Gap Inc. has committed to improving garment workers’ livelihoods by giving them better access to their pay.
The company said in a statement Wednesday that it will transition from paying its garment workers on a cash-based system to digitizing their wage payments by 2020. The move is expected to impact more than 1 million garment workers employed in Gap’s roughly 800 factories in 30 countries.
At present, more than 60 percent of Gap Inc.’s supplier factories already pay their employees using digital payment methods, like online transfers to accounts and mobile wallets. This new plan expands the process across the company’s global supply chain.
“At Gap Inc., we believe that good business practices can help change the world and fuel growth,” said David Hayer, senior vice president of Global Sustainability at Gap Inc. and president of Gap Foundation. “By having our suppliers pay garment workers digitally, we aim to accelerate the transition toward a more transparent workplace for the women and men who make our clothes. It’s a win-win for garment workers and factories alike.”
Factories benefit from digital payment systems because they are more efficient and cost effective. And for female garment workers—who make up about 80 percent of the garment industry workforce worldwide—it helps them gain control over finances, and offers easier ways to save, send and invest money.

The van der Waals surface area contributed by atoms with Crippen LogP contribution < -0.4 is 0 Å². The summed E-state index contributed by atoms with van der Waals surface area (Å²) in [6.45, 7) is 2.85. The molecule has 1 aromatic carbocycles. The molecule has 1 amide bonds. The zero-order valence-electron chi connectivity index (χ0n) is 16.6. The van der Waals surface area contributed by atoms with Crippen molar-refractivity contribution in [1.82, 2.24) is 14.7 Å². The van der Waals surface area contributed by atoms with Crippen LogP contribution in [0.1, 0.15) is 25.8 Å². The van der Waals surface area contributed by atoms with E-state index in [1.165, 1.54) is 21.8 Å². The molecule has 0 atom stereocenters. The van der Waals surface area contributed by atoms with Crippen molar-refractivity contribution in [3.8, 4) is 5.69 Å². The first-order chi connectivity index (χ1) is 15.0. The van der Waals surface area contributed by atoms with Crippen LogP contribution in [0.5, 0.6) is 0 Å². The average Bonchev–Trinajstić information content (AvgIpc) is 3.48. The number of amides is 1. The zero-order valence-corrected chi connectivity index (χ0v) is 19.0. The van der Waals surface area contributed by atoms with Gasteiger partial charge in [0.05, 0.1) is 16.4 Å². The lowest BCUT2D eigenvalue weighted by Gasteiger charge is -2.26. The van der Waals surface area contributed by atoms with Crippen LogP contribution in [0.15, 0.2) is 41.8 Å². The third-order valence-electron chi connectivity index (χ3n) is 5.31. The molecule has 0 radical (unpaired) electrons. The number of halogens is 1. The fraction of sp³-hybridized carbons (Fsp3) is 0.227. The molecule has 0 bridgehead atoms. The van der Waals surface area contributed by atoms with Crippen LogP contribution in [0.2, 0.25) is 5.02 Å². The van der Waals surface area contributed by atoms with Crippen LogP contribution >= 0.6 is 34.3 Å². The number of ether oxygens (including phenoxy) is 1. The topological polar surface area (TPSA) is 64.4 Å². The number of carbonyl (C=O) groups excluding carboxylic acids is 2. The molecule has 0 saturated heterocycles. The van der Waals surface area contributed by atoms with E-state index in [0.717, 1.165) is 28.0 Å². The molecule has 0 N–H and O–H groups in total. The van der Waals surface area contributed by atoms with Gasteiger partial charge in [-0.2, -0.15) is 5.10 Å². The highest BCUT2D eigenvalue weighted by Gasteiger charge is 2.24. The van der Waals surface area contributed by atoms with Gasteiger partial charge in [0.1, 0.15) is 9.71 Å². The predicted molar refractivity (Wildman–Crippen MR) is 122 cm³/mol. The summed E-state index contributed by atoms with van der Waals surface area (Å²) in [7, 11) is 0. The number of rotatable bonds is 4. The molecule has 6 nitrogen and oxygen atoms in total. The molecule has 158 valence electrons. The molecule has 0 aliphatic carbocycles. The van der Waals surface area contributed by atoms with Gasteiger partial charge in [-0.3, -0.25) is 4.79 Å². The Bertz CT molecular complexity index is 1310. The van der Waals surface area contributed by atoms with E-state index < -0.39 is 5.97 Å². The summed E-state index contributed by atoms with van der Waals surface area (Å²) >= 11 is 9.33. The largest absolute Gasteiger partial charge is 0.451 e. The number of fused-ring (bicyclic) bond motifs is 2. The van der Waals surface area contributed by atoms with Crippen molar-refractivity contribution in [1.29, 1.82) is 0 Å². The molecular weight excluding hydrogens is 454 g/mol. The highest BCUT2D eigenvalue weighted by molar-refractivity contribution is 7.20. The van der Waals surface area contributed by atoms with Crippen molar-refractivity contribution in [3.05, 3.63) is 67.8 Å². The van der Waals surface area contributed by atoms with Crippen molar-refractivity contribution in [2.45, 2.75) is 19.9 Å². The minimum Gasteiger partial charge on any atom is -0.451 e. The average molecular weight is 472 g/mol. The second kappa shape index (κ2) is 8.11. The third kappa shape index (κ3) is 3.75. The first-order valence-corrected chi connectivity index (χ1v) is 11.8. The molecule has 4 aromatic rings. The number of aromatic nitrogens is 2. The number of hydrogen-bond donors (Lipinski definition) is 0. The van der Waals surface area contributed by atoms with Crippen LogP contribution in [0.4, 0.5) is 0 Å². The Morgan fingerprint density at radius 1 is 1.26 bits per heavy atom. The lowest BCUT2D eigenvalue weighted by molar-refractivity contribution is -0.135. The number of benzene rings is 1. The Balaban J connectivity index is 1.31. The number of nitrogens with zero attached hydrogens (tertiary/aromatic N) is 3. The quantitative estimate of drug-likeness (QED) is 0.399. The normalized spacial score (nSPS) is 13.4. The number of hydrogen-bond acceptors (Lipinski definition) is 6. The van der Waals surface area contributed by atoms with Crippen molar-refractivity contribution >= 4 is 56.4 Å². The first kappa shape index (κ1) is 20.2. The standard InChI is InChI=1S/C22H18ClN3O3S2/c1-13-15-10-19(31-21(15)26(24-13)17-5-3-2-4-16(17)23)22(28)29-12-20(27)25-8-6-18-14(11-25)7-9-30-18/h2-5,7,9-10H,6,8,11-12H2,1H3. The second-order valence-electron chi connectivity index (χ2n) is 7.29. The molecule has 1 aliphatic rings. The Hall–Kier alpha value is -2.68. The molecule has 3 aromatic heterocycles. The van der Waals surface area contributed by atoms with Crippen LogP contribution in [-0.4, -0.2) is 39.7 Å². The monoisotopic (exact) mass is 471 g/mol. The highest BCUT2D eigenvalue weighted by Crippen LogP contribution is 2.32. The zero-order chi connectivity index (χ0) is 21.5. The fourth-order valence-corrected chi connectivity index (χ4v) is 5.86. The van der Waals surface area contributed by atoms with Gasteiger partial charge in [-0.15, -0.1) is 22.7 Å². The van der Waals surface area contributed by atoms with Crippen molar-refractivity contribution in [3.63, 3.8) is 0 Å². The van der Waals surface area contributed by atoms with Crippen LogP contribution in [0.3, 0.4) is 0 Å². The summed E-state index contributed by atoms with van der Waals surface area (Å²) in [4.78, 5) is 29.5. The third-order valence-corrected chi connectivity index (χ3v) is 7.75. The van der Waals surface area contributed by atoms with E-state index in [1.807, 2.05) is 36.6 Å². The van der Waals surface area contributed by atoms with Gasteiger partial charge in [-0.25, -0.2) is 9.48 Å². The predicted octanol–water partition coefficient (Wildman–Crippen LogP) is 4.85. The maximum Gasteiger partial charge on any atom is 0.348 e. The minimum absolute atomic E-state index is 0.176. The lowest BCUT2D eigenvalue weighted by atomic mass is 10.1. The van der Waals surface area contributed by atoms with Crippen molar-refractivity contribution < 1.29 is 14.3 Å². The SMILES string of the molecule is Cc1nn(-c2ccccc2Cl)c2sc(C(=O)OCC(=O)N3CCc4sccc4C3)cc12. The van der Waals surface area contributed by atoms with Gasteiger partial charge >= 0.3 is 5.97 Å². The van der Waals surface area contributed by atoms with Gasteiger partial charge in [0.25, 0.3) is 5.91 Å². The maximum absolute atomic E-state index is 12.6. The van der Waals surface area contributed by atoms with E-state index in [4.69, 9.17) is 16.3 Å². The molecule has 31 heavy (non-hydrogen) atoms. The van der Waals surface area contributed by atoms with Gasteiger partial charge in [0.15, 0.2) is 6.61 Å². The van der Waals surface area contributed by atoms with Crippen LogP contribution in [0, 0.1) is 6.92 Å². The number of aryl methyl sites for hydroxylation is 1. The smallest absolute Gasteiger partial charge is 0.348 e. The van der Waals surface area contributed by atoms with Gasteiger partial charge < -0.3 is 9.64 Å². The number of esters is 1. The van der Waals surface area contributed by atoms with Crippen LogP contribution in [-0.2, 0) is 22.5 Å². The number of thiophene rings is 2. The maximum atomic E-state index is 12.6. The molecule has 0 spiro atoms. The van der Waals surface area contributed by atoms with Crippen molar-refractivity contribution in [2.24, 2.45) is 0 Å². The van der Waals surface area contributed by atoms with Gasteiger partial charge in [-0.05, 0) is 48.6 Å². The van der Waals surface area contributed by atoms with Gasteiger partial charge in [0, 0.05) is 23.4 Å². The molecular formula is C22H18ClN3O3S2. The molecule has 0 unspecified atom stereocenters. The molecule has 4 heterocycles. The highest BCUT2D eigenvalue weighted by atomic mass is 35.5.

To speed up the transition, Gap Inc. has joined forces with the United Nations-based Better Than Cash Alliance, a partnership of government, companies and international organizations that support digital payment systems as an effective way to reduce poverty and drive inclusive growth.
“The scale, innovation and leadership of the private sector is critical to creating economies where all people benefit from digital financial services,” Dr. Ruth Goodwin-Groen, managing director of the Better Than Cash Alliance, said. “Gap Inc. is one of the global brands leading the way when it comes to digitizing workers’ payments in the garment sector. Its commitment today will continue the movement across the retail sector to improve lives, increase transparency and drive business benefits through digital payments, and contributing to the Sustainable Development Goals.”
Gap has long been an advocate of programs that improve the livelihoods of garment workers. For more than 10 years, the company has promoted financial literacy and inclusion through P.A.C.E. (Personal Advancement & Career Enhancement), its life-skills education and training programs for women working in the garment industry.